Choosing a college is an important decision. Each year, students spend dozens of hours discussing with their parents, teachers, counselors and coaches where they would like to spend the next few years of their lives. They pore over statistics, rankings and testimonials, trying to decide which school is the best fit. And data is everywhere: A prospective student can go online to find anything from financial aid statistics to the average class size to the number of robberies on campus.

But one piece of critical information is conspicuously absent. When a high school senior wants to know how well her dream university responds to sexual assault cases, that information is nowhere to be found. In the hypercompetitive world of college admissions, few schools are willing to stand up and make public just how well their students think they are addressing incidents of sexual assault on their campuses. Instead, colleges essentially have an incentive to stay quiet; no school wants to be the outlier, the only one to admit it has a problem.

We must change this. Our colleges and universities need a new set of incentives that would encourage them to go public and be transparent about their ability to prevent and respond to sexual assault on their campuses.

 Colleges and universities must address the problems on their campuses so that their students feel safe. To get to that point, our bill, the Campus Accountability and Safety Act, would require every college and university in the country to take part in a national survey that asks students about the campus sexual assault climate at their school. The results would be made public, for any prospective applicant and any parent to see and be able to consider during the admissions process.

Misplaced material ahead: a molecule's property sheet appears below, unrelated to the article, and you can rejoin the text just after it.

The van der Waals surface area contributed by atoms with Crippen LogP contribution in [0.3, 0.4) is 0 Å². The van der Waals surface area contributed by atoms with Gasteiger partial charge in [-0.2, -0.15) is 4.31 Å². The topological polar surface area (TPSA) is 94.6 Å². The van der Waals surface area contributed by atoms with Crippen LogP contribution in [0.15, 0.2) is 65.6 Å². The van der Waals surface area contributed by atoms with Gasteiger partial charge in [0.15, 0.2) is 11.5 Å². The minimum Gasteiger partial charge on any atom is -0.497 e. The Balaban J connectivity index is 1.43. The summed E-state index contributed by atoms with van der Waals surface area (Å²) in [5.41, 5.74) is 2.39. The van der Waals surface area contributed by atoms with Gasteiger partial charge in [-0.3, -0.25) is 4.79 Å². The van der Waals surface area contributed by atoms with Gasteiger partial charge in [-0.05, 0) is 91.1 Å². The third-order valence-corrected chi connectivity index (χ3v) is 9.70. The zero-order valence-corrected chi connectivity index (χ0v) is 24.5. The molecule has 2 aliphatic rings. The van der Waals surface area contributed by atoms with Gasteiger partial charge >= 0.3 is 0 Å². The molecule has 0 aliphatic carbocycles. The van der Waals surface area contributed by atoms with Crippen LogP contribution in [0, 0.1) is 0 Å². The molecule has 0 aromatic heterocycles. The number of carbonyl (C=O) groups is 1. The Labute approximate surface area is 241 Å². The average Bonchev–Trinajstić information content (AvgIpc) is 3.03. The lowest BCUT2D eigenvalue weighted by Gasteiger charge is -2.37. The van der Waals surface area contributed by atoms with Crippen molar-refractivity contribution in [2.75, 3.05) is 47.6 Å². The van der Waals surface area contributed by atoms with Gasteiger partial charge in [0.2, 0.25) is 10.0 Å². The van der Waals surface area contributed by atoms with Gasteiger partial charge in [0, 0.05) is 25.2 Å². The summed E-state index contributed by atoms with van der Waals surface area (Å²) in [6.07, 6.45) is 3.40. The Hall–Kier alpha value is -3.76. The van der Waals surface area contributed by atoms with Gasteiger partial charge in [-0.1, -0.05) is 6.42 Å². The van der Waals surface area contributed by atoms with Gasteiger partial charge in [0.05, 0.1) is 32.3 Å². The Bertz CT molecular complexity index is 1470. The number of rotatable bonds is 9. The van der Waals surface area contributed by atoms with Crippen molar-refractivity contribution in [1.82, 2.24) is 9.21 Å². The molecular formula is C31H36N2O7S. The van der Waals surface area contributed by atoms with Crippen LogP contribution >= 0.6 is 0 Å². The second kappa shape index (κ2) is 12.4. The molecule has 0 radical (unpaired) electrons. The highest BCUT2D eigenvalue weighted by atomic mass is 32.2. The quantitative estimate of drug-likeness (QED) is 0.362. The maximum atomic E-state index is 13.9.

Without a survey, it is nearly impossible for applicants, students and parents to know how good or bad the climate is at any particular school. This information should be transparent and public. Our families deserve to know which schools have a sexual assault problem and which schools don’t, just as much as they deserve to know the school’s academic rankings or endowment.

The key to understanding campus sexual assault — and then fighting it — is going to be in the data. If students report in the survey that their universities take them seriously and are doing everything possible to prevent assaults, to help survivors and to respond to incidents in a fair and transparent manner, the data will reflect it, and schools will have no reason to worry about going public with this information.

Our families need to know which schools are taking the problem seriously and which are pretending there’s no problem at all. Our schools need to feel motivated to come clean about the extent of their sexual assault problem, so they can move to fix it.

– Kelly Ayotte and Kirsten Gillibrand

 

Sen. Kirsten Gillibrand is a Democrat from New York. Sen. Kelly Ayotte is a Republican from New Hampshire.

Executive Editor